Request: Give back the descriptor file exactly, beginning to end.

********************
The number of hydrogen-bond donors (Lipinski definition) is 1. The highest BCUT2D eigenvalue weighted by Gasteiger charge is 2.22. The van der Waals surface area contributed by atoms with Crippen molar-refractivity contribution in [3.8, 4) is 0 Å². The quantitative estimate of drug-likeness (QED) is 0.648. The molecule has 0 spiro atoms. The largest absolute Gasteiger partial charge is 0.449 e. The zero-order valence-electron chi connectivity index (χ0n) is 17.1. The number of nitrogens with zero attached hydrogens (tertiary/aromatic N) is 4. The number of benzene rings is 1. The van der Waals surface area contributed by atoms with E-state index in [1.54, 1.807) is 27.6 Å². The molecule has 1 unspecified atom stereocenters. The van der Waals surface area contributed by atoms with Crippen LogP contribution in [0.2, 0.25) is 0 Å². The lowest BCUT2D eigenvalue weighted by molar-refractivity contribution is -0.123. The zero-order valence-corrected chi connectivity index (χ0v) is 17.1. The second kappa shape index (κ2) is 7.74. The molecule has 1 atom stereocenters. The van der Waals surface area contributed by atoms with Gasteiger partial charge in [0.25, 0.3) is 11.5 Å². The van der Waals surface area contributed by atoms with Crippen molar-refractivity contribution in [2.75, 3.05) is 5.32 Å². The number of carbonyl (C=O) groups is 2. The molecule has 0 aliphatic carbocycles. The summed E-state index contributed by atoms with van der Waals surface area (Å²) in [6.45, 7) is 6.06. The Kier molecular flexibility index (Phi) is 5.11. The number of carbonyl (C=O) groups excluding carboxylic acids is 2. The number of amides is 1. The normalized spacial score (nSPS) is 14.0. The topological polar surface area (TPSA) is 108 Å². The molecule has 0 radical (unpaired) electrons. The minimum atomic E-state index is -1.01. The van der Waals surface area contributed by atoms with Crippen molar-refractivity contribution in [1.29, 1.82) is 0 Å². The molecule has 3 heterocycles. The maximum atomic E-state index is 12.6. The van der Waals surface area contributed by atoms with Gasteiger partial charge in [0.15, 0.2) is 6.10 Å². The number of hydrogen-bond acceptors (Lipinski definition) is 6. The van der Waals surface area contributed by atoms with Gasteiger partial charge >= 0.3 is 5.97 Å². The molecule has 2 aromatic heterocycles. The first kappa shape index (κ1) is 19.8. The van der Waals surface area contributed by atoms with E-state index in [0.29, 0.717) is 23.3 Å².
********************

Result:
The number of hydrogen-bond donors (Lipinski definition) is 1. The highest BCUT2D eigenvalue weighted by Gasteiger charge is 2.22. The van der Waals surface area contributed by atoms with Crippen molar-refractivity contribution in [3.8, 4) is 0 Å². The quantitative estimate of drug-likeness (QED) is 0.648. The molecule has 0 spiro atoms. The largest absolute Gasteiger partial charge is 0.449 e. The zero-order valence-electron chi connectivity index (χ0n) is 17.1. The number of nitrogens with zero attached hydrogens (tertiary/aromatic N) is 4. The number of benzene rings is 1. The van der Waals surface area contributed by atoms with E-state index in [1.54, 1.807) is 27.6 Å². The molecule has 1 unspecified atom stereocenters. The van der Waals surface area contributed by atoms with Crippen LogP contribution in [0.2, 0.25) is 0 Å². The lowest BCUT2D eigenvalue weighted by molar-refractivity contribution is -0.123. The zero-order valence-corrected chi connectivity index (χ0v) is 17.1. The second kappa shape index (κ2) is 7.74. The molecule has 1 atom stereocenters. The van der Waals surface area contributed by atoms with Gasteiger partial charge in [0.25, 0.3) is 11.5 Å². The van der Waals surface area contributed by atoms with Crippen molar-refractivity contribution in [2.75, 3.05) is 5.32 Å². The number of carbonyl (C=O) groups is 2. The molecule has 0 aliphatic carbocycles. The summed E-state index contributed by atoms with van der Waals surface area (Å²) in [6.45, 7) is 6.06. The Kier molecular flexibility index (Phi) is 5.11. The number of carbonyl (C=O) groups excluding carboxylic acids is 2. The number of amides is 1. The normalized spacial score (nSPS) is 14.0. The topological polar surface area (TPSA) is 108 Å². The molecule has 0 radical (unpaired) electrons. The minimum atomic E-state index is -1.01. The van der Waals surface area contributed by atoms with Crippen molar-refractivity contribution in [1.29, 1.82) is 0 Å². The molecule has 3 heterocycles. The maximum atomic E-state index is 12.6. The van der Waals surface area contributed by atoms with Gasteiger partial charge in [0.15, 0.2) is 6.10 Å². The number of hydrogen-bond acceptors (Lipinski definition) is 6. The van der Waals surface area contributed by atoms with Gasteiger partial charge >= 0.3 is 5.97 Å². The molecule has 2 aromatic heterocycles. The first kappa shape index (κ1) is 19.8. The van der Waals surface area contributed by atoms with E-state index in [0.29, 0.717) is 23.3 Å².